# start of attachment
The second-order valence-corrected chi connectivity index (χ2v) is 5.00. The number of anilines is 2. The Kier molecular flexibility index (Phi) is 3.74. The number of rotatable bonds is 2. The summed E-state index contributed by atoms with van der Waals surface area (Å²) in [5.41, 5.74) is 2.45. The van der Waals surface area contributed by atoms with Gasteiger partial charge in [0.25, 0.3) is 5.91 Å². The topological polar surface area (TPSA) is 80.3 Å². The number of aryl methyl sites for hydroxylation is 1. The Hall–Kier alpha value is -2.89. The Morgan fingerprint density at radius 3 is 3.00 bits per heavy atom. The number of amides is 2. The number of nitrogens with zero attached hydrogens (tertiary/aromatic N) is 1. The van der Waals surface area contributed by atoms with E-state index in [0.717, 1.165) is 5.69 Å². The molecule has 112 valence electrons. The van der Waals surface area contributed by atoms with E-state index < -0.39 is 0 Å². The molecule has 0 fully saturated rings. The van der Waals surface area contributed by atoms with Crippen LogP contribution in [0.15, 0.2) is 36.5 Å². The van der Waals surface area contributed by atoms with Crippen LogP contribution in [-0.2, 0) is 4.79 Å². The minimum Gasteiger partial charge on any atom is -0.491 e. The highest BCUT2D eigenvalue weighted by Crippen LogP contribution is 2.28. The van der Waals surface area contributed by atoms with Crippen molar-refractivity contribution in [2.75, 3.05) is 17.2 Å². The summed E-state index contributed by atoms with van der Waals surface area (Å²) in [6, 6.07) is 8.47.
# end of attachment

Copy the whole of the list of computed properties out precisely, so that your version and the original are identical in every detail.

The second-order valence-corrected chi connectivity index (χ2v) is 5.00. The number of anilines is 2. The Kier molecular flexibility index (Phi) is 3.74. The number of rotatable bonds is 2. The summed E-state index contributed by atoms with van der Waals surface area (Å²) in [5.41, 5.74) is 2.45. The van der Waals surface area contributed by atoms with Gasteiger partial charge in [0.25, 0.3) is 5.91 Å². The topological polar surface area (TPSA) is 80.3 Å². The number of aryl methyl sites for hydroxylation is 1. The Hall–Kier alpha value is -2.89. The Morgan fingerprint density at radius 3 is 3.00 bits per heavy atom. The number of amides is 2. The number of nitrogens with zero attached hydrogens (tertiary/aromatic N) is 1. The van der Waals surface area contributed by atoms with E-state index in [0.717, 1.165) is 5.69 Å². The molecule has 112 valence electrons. The van der Waals surface area contributed by atoms with E-state index < -0.39 is 0 Å². The molecule has 0 fully saturated rings. The van der Waals surface area contributed by atoms with Crippen LogP contribution in [0.15, 0.2) is 36.5 Å². The van der Waals surface area contributed by atoms with Crippen LogP contribution in [-0.2, 0) is 4.79 Å². The minimum Gasteiger partial charge on any atom is -0.491 e. The highest BCUT2D eigenvalue weighted by Crippen LogP contribution is 2.28. The van der Waals surface area contributed by atoms with Crippen molar-refractivity contribution in [2.75, 3.05) is 17.2 Å². The summed E-state index contributed by atoms with van der Waals surface area (Å²) in [6, 6.07) is 8.47.